The austerity diktat in the form of the debt brake was the mantra of the CDU-led federal government under Chancellor Angela Merkel for 16 years. In the case of the energy transition and climate protection, every euro was turned over twice, while at the same time around 65 billion euros in subsidies flowed into fossil infrastructures every year. Shortly before the end of his term in office, former German Economics Minister Peter Altmaier declared that mistakes had been made and that "action had been taken too late".
In the past two years, the new government has dared to make a start, at least in part. Although the debt brake was also a mantra of the new finance minister and fossil fuel subsidies are still in place, the traffic light has at least set the course for the energy transition and climate protection, part of which is financed by the Climate and Transformation Fund (KTF).
On Wednesday, the Federal Constitutional Court made the probably momentous decision that the use of Corona loans for climate projects is unconstitutional. Now the traffic light coalition must temporarily stop the planned projects. Background: Due to the emergency situation during the Corona pandemic, the federal government had increased the budget by 60 billion euros by means of a loan authorisation. In such exceptional situations, as in the case of natural disasters, it is possible to take out loans despite the debt brake.
Climate change is not an emergency situation (?)
The CDU/CSU had filed a lawsuit against this – especially those parties that had been languishing on climate issues for 16 years. They, of all people, argued that COVID-19 was a "mass disease" and thus "clearly a natural disaster." But: "This does not apply to climate change." In this case, it was not an "exogenous shock" and thus an emergency situation. Climate change has been known for a long time and requires long-term and far-reaching state action, they say.
Until two years ago, however, the Christian Democrats were not very interested in this.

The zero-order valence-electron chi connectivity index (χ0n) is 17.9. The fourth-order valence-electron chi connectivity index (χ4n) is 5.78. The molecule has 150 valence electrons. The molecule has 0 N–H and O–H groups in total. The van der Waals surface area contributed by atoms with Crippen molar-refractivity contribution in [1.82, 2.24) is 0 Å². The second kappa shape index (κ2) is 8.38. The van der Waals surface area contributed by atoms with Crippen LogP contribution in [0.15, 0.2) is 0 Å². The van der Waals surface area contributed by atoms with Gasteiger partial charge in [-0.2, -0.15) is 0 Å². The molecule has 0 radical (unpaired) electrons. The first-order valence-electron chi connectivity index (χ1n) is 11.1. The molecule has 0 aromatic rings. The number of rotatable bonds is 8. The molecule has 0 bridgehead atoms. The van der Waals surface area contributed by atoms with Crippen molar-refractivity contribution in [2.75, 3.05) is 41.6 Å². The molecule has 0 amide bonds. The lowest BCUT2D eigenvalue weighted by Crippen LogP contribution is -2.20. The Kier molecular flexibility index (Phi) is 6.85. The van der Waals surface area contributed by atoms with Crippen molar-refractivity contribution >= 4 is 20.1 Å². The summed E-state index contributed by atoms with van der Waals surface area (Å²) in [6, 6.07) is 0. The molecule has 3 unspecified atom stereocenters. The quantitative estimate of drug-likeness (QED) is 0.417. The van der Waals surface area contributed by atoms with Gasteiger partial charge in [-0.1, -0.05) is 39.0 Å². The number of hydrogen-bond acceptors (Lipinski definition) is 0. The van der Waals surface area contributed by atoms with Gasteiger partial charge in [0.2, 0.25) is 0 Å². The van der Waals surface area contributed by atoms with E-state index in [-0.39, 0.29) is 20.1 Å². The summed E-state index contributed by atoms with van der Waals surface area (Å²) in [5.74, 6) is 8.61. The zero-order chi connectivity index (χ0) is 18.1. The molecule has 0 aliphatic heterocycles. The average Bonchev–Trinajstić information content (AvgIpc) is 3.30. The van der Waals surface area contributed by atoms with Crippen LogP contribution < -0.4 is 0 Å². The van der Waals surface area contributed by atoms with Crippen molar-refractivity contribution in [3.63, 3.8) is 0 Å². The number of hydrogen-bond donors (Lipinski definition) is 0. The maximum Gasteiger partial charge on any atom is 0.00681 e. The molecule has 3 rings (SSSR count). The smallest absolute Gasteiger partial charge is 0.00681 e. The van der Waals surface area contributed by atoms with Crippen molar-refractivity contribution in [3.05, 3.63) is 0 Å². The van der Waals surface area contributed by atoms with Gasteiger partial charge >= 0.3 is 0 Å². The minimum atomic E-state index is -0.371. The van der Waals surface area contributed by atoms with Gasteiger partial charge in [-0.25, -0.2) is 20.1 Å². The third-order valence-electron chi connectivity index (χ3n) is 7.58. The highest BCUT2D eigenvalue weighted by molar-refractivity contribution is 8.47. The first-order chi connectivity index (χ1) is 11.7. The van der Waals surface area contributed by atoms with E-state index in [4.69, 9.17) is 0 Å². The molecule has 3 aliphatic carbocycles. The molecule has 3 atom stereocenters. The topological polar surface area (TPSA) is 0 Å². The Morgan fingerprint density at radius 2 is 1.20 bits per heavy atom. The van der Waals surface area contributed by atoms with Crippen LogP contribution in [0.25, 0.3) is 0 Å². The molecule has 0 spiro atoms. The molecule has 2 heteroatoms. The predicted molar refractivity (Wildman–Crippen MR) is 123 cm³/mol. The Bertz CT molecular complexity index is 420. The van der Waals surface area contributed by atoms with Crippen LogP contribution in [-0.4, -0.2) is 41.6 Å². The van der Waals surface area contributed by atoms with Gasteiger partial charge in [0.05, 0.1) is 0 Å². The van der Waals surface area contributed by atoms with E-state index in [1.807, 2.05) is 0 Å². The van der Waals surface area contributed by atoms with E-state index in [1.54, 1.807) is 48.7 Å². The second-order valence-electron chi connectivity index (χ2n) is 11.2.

Nevertheless, the constitutional judges agree with them: they, too, do not see the climate crisis as an "emergency situation" and thus do not see the exceeding of the credit ceilings as a given. Climate protection therefore belongs in the regular budget. And as the court already showed in its 2021 ruling, the means to do so must be sufficient to protect future generations. At that time, by the way, the same judges reprimanded the previous government for its lack of climate policy. As a result, it raised its climate targets. However, they left the implementation and financing to the current traffic light government – and are now also slowing it down.
"We will, of course, respect the ruling of the Federal Constitutional Court," said a visibly upset Federal Environment Minister Steffi Lemke on Thursday afternoon during the parliamentary debate on the new Climate Adaptation Act. She could not understand the secret joy of the CDU/CSU parliamentary group about the fact that measures for climate protection now had to be completely reorganized two weeks before the UN climate conference in Dubai.
Funds for climate adaptation could be lost
The fact that the Bundestag discussed the new Climate Adaptation Act, which is intended to prepare municipalities for more frequent extreme weather, just one day after the KTF decision, is not without a certain tragedy. Around one billion euros from the KTF were supposed to go to the Federal Environment Ministry next year – the largest part of the funds will flow into the Natural Climate Protection Action Programme (ANK), according to ministry circles. This also included programmes for climate adaptation in municipalities and rural areas. They are now waiting for the consultations and do not yet know how to proceed.
Finance Minister Christian Lindner (FDP) wants to get the funds from the KTF to promote energy efficiency and renewable energies in the building sector from other sources. Both are considered flagship measures. On the other hand, what will become of the little-known funds for renaturation, forest conversion or climate adaptation in municipalities is still completely open.